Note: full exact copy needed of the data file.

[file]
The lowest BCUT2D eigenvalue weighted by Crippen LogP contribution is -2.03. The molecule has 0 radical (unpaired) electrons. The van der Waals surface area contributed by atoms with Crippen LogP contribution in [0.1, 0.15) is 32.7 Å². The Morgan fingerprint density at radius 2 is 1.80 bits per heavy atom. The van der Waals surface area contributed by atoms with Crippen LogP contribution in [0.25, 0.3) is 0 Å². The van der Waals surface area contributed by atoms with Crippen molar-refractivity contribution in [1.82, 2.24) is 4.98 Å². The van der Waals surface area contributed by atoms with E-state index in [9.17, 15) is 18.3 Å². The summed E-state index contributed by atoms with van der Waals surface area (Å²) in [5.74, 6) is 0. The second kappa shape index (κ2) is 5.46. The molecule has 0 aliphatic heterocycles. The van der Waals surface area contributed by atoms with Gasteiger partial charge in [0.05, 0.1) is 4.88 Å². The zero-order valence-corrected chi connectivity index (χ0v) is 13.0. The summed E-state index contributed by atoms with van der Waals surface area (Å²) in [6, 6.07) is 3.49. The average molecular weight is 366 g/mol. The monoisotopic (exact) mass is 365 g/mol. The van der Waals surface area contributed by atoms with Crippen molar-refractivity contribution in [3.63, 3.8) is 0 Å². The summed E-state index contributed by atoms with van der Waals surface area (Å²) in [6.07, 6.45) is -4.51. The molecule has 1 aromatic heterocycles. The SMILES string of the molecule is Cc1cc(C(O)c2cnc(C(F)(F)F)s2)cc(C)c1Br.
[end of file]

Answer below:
The lowest BCUT2D eigenvalue weighted by Crippen LogP contribution is -2.03. The molecule has 0 radical (unpaired) electrons. The van der Waals surface area contributed by atoms with Crippen LogP contribution in [0.1, 0.15) is 32.7 Å². The Morgan fingerprint density at radius 2 is 1.80 bits per heavy atom. The van der Waals surface area contributed by atoms with Crippen LogP contribution in [0.25, 0.3) is 0 Å². The van der Waals surface area contributed by atoms with Crippen molar-refractivity contribution in [1.82, 2.24) is 4.98 Å². The van der Waals surface area contributed by atoms with E-state index in [9.17, 15) is 18.3 Å². The summed E-state index contributed by atoms with van der Waals surface area (Å²) in [5.74, 6) is 0. The second kappa shape index (κ2) is 5.46. The molecule has 0 aliphatic heterocycles. The van der Waals surface area contributed by atoms with Gasteiger partial charge in [0.05, 0.1) is 4.88 Å². The zero-order valence-corrected chi connectivity index (χ0v) is 13.0. The summed E-state index contributed by atoms with van der Waals surface area (Å²) in [6, 6.07) is 3.49. The average molecular weight is 366 g/mol. The monoisotopic (exact) mass is 365 g/mol. The van der Waals surface area contributed by atoms with Crippen molar-refractivity contribution in [3.63, 3.8) is 0 Å². The summed E-state index contributed by atoms with van der Waals surface area (Å²) in [6.07, 6.45) is -4.51. The molecule has 1 aromatic heterocycles. The SMILES string of the molecule is Cc1cc(C(O)c2cnc(C(F)(F)F)s2)cc(C)c1Br.